To everyone in Sandy's path we hope you have prepared for the worst.  We all hope for the best.  Sandy, that bitch.  We're not fans, nope not at all.

Our fingers are crossed.  We're watching and waiting, just like everyone else.

Sunday, October 21, 2012

More Wyland!

What a week, what an incredible week.  Behind the scenes at Deer Run A LOT happened, more on that at another time.  My big thrill this week was, as you know, watching Wyland paint.  I blogged about my visit to the Marathon wall on Tuesday.  If you asked me what happened to Wednesday, at this point I don't think I can answer that. It's a blur of different work and such.  But, Thursday is another story... an entirely different story.

The other happy vegan and I had plans to go to the county college on Thursday evening for a fundraising event where Wyland was the star. Well, thanks to some behind the scenes tom-foolery regarding some tom-fools, my beloved happy vegan had to MISS this big fun, and instead attend a very important business thing.  I was so disappointed for him. He really wanted to go to the Wyland event. He encouraged me to go anyway without him.  I kind of figured I would go anyway, but you know sometimes it's just nice to not be alone.  To that end, my friend "J" said she'd really like to go to the fundraiser with me.  Yippee!!!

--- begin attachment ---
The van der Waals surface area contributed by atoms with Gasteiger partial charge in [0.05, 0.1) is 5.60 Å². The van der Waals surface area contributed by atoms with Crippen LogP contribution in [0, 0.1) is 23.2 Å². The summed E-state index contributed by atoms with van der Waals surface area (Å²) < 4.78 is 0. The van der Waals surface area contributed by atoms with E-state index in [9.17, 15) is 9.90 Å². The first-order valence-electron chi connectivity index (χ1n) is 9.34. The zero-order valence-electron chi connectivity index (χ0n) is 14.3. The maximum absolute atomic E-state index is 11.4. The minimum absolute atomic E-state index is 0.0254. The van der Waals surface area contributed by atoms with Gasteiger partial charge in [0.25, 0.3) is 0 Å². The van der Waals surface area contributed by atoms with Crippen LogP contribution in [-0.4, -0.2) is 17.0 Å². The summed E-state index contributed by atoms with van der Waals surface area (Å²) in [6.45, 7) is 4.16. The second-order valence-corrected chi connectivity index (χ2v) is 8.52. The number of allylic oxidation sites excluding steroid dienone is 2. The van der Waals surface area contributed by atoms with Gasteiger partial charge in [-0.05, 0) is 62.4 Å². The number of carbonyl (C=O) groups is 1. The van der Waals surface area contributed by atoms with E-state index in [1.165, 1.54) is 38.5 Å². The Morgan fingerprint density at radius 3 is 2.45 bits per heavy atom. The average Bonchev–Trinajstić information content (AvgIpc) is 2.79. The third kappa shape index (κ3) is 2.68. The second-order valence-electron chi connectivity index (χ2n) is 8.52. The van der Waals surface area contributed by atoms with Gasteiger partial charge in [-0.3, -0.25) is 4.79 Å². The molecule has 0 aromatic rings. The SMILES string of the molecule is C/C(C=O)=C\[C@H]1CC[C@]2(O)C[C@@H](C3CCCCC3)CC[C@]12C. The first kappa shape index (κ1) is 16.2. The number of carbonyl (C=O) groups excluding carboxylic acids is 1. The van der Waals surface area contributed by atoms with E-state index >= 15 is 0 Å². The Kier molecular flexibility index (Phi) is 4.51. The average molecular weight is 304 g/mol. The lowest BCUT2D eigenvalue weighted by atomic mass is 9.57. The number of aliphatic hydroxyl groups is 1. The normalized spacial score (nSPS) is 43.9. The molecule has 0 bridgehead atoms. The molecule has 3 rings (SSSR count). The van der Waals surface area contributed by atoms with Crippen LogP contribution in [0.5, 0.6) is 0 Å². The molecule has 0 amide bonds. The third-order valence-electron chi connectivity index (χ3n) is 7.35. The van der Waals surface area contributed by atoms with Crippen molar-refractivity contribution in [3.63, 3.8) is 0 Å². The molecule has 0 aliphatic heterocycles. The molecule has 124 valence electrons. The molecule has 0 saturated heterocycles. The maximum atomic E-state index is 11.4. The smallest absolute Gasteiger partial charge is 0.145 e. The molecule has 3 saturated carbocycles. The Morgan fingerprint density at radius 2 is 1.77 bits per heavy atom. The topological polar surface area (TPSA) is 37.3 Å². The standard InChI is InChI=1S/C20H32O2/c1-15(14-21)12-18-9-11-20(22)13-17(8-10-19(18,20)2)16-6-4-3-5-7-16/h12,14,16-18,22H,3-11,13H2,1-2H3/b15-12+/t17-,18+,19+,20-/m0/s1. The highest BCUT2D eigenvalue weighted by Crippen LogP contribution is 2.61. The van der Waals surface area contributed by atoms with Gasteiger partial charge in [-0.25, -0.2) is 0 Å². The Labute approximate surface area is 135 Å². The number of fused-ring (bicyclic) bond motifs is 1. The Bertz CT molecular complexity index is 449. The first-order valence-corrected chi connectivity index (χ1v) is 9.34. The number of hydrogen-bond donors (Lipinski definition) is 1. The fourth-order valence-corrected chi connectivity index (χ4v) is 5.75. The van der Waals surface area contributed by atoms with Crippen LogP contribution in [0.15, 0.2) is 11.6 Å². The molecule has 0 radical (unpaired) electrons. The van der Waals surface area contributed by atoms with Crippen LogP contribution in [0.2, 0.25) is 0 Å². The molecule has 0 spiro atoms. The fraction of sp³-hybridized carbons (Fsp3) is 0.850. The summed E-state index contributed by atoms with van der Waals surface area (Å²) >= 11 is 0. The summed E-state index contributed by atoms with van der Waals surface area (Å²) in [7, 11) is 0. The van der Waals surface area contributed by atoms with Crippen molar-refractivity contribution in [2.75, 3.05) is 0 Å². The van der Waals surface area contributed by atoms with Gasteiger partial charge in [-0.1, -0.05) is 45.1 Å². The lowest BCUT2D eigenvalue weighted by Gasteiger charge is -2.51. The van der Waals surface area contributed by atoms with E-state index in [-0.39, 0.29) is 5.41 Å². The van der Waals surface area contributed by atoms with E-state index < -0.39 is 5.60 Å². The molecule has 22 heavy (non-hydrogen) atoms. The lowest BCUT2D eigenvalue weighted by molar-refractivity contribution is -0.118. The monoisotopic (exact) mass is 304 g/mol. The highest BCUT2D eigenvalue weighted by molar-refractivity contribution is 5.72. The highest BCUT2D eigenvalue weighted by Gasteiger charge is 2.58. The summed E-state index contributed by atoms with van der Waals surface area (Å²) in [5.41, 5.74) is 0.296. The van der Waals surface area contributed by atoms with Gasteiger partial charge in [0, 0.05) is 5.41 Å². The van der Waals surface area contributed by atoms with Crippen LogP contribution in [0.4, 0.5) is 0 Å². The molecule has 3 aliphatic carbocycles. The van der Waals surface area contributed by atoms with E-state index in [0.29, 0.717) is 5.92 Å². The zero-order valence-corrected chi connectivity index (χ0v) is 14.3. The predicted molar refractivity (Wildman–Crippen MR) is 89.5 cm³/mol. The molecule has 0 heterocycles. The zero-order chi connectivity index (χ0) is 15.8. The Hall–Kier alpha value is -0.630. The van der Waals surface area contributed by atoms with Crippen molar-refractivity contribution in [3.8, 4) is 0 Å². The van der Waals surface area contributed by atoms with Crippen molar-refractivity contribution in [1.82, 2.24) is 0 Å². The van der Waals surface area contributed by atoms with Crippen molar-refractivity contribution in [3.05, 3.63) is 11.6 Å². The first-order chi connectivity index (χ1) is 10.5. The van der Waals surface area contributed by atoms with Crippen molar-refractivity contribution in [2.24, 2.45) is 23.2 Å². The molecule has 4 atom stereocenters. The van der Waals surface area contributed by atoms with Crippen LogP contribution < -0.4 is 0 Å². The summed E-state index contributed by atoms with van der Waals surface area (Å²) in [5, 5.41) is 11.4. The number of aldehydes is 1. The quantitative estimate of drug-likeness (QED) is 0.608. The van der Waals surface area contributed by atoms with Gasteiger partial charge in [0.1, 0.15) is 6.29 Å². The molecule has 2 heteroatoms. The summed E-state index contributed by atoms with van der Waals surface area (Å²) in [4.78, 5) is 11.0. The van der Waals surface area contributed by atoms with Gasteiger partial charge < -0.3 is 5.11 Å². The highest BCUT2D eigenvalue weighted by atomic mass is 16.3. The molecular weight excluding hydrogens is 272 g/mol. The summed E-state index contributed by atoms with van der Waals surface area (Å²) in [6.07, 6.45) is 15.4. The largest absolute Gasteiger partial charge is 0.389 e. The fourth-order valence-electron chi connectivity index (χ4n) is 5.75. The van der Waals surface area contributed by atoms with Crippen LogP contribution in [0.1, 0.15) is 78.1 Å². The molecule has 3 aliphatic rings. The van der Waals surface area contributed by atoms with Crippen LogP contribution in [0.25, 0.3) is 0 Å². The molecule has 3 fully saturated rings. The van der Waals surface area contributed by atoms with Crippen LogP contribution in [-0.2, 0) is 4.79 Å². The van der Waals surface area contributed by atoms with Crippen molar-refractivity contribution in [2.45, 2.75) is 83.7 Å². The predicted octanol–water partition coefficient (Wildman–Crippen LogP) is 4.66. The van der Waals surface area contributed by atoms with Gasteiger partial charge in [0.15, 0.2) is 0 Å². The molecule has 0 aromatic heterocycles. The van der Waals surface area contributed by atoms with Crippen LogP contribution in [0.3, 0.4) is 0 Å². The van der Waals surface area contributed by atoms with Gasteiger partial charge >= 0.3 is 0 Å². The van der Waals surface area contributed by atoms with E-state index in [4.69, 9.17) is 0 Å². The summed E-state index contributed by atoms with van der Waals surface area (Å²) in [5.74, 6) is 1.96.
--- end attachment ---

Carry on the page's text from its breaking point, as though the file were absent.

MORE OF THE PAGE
After some very brief outfit planning (hey, it's a Keys event at a county college, not time to break out the fairy dust and a tiara, right?) I headed down the Keys and picked up my friend.  We chattered all the way to the college, and found ourselves arriving a bit early.  We wandered around the lobby looking at the raffle items, stopping at the bar and having a refreshment. We looked at the Wyland things for sale which benefit his charity called the Wyland Foundation. Well, I'd like to point out here that Wyland is definitely about his own charity which is dedicated to promoting, protecting & preserving the world's oceans and such, among other things, BUT he's also about charity for many good causes.  The purpose of the Thursday event was to raise funds for the marine biology scholarship program at our own Keys community college.  Wow, think about that.  This man who travels all over the world decided this was important enough to come to the Keys and spend several hours raising funds, 100% of which will stay here, local, in the Keys.  For Keys kids.  I do love this man!